What do you do with those protons?

We have up to four extraction ports at the cyclotron at TRIUMF. Not many cyclotrons have this capability to have several simultaneous extractions. With one of them you send [the proton beam] for materials science experiments. The second port goes out to produce medical isotopes, which we sell to a medical company housed on site. Part of the beam goes for proton therapy: We have patients with ocular melanoma, a cancer of the eye. A third port heats targets to produce rare isotope beams used for nuclear physics experiments.

A fourth port has not been used for ten years or so now. We plan to bring it online as part of phase two of the ARIEL project [a new laboratory to produce rare isotopes for nuclear physics and medicine].

You have patients come on site with ocular melanoma. What kind of treatment do they get?

They get radiation using small amounts of the proton beam. It is 95% successful. This is the only facility in Canada [that offers a] proton therapy facility for ocular melanoma. We treat about one patient every month.

The interval between treatments is more or less fixed. If for some reason the accelerator is down and they cannot conclude this treatment cycle, they would lose their eye. It is that critical.

At the meeting, you spoke about the frontiers of physics. What is the next big accelerator to be built?

It could be the International Linear Collider, but that is crucially dependent on results from the LHC [the Large Hadron Collider in Switzerland]. If the LHC sees the Higgs at a specific energy, then it is very likely that the international particle physics community will make a very strong case for an e+/e- collider with enough energy to [produce] the Higgs.

What does that mean, an e+/e- collider?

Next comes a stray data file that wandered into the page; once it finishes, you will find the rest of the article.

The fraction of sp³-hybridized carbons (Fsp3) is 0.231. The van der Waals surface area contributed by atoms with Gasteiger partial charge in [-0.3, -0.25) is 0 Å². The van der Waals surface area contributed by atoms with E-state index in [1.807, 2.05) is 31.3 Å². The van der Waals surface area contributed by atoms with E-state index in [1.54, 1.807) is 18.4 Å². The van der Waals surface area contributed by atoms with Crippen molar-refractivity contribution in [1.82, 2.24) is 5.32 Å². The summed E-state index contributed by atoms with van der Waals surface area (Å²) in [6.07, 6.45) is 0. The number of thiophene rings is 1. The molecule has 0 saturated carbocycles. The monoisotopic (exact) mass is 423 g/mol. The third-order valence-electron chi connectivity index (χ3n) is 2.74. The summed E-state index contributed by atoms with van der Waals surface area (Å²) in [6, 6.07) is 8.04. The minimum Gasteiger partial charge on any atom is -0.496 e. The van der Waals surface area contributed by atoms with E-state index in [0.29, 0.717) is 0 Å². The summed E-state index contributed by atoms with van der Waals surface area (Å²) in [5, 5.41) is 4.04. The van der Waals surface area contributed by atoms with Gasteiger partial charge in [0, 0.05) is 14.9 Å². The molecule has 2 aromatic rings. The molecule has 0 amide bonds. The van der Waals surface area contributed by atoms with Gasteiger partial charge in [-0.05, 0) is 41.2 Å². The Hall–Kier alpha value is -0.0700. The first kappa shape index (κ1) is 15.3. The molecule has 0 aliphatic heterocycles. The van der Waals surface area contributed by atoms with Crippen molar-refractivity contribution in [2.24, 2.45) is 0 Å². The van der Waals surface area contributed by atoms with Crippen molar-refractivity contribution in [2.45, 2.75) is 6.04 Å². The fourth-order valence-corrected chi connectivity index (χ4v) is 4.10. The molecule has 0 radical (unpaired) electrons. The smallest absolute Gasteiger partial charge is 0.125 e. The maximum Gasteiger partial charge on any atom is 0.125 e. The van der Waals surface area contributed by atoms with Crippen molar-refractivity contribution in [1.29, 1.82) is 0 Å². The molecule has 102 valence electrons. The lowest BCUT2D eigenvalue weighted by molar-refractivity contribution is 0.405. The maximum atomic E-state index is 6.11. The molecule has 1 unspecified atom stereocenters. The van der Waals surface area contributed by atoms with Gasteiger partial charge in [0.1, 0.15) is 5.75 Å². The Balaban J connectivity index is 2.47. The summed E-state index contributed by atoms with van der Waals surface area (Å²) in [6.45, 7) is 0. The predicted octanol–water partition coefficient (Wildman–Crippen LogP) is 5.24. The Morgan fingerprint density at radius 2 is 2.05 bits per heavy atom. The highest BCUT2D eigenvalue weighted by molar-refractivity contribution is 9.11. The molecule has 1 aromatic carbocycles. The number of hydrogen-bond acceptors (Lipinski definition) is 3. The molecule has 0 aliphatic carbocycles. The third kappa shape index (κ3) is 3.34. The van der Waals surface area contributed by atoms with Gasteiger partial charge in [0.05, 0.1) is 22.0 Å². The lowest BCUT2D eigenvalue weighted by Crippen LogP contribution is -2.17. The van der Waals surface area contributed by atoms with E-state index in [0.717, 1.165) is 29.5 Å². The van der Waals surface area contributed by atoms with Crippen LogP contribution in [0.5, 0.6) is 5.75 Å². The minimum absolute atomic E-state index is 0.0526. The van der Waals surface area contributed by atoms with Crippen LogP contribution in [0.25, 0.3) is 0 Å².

It’s a linear collider with source of electrons and a source of positrons. The beams of electrons and positrons collide. From the results of the collision, you make the Higgs. The outcomes of these collisions give very clear events. Because electrons and positrons are elementary particles, they are not believed to have any structure. That is different from colliding protons together in the LHC. Protons have parts to them—the quarks and so on—so when you collide them, all kinds of garbage comes out! You can make discoveries, but it is really hard to focus and isolate the event of interest.

Will we know about the Higgs by the end of this year?

Yes, by the end of 2012, assuming nothing will go wrong. But they have done such a spectacular job. It is awesome the way the LHC is such a manifestation of engineering and accelerator science, particularly engineering. If everything goes according to plan, we will know one way or another.

There's a big push to make the next generation of accelerators more compact. Why?

It is a practical matter. Imagine you’re a doctor at the hospital and you need to use radioisotopes to do diagnostic procedures. Imagine having them in your room next to your office where they are produced on demand [rather than mailed to you]. You can make the isotope and before it decays—even if it is very short-lived—and you would have enough time to do the procedure. It can change the way we do business right now.

What are the largest hurdles we have to overcome to make these machines more compact?

We have to find a way to accelerate these particles more efficiently, so they gain energy in a much shorter distance. The plasma wakefield goes in that direction.

Tell me about plasma wakefield accelerators.